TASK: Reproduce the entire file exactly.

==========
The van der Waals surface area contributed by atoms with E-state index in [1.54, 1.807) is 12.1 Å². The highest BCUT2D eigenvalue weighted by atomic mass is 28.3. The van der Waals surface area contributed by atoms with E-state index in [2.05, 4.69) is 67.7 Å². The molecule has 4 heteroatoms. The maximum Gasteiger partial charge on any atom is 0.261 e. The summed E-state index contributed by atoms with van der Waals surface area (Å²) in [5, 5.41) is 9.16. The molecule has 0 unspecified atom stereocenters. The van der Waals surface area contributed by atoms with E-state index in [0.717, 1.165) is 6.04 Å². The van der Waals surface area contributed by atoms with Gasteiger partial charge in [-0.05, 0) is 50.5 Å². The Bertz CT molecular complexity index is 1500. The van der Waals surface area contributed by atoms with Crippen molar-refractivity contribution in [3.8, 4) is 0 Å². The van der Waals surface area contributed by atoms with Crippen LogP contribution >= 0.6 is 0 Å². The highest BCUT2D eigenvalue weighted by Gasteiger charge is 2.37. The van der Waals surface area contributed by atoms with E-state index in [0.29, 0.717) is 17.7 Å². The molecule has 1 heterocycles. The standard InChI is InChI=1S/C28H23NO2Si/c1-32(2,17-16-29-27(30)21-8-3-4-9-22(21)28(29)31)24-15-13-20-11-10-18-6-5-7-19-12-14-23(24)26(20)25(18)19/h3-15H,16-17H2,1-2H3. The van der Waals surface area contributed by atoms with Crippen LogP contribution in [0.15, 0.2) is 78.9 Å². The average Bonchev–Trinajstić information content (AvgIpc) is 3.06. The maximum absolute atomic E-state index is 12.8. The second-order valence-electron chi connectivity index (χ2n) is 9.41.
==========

The van der Waals surface area contributed by atoms with E-state index in [1.54, 1.807) is 12.1 Å². The highest BCUT2D eigenvalue weighted by atomic mass is 28.3. The van der Waals surface area contributed by atoms with E-state index in [2.05, 4.69) is 67.7 Å². The molecule has 4 heteroatoms. The maximum Gasteiger partial charge on any atom is 0.261 e. The summed E-state index contributed by atoms with van der Waals surface area (Å²) in [5, 5.41) is 9.16. The molecule has 0 unspecified atom stereocenters. The van der Waals surface area contributed by atoms with E-state index in [0.717, 1.165) is 6.04 Å². The van der Waals surface area contributed by atoms with Gasteiger partial charge in [-0.05, 0) is 50.5 Å². The Bertz CT molecular complexity index is 1500. The van der Waals surface area contributed by atoms with Crippen molar-refractivity contribution in [3.8, 4) is 0 Å². The van der Waals surface area contributed by atoms with Crippen LogP contribution >= 0.6 is 0 Å². The highest BCUT2D eigenvalue weighted by Gasteiger charge is 2.37. The van der Waals surface area contributed by atoms with E-state index in [0.29, 0.717) is 17.7 Å². The molecule has 1 heterocycles. The standard InChI is InChI=1S/C28H23NO2Si/c1-32(2,17-16-29-27(30)21-8-3-4-9-22(21)28(29)31)24-15-13-20-11-10-18-6-5-7-19-12-14-23(24)26(20)25(18)19/h3-15H,16-17H2,1-2H3. The van der Waals surface area contributed by atoms with Crippen LogP contribution in [0.15, 0.2) is 78.9 Å². The average Bonchev–Trinajstić information content (AvgIpc) is 3.06. The maximum absolute atomic E-state index is 12.8. The second-order valence-electron chi connectivity index (χ2n) is 9.41.